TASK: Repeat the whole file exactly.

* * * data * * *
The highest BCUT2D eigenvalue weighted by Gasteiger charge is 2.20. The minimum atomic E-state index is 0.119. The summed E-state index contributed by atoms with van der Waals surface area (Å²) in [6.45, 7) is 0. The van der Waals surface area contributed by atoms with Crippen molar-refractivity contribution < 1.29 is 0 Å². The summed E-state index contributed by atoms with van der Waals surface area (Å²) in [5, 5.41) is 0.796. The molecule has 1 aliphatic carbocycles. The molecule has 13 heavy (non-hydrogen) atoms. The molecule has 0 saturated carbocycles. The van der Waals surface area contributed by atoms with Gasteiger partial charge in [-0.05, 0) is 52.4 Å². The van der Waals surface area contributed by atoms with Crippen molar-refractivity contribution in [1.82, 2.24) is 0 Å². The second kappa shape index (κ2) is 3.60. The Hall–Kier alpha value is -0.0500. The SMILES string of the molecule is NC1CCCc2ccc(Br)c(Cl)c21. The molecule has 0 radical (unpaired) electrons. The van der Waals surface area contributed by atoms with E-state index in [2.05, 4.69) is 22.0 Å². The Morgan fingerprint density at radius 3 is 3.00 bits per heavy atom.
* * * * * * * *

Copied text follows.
The highest BCUT2D eigenvalue weighted by Gasteiger charge is 2.20. The minimum atomic E-state index is 0.119. The summed E-state index contributed by atoms with van der Waals surface area (Å²) in [6.45, 7) is 0. The van der Waals surface area contributed by atoms with Crippen molar-refractivity contribution < 1.29 is 0 Å². The summed E-state index contributed by atoms with van der Waals surface area (Å²) in [5, 5.41) is 0.796. The molecule has 1 aliphatic carbocycles. The molecule has 13 heavy (non-hydrogen) atoms. The molecule has 0 saturated carbocycles. The van der Waals surface area contributed by atoms with Gasteiger partial charge in [-0.05, 0) is 52.4 Å². The van der Waals surface area contributed by atoms with Crippen molar-refractivity contribution in [1.82, 2.24) is 0 Å². The second kappa shape index (κ2) is 3.60. The Hall–Kier alpha value is -0.0500. The SMILES string of the molecule is NC1CCCc2ccc(Br)c(Cl)c21. The molecule has 0 radical (unpaired) electrons. The van der Waals surface area contributed by atoms with E-state index in [2.05, 4.69) is 22.0 Å². The Morgan fingerprint density at radius 3 is 3.00 bits per heavy atom.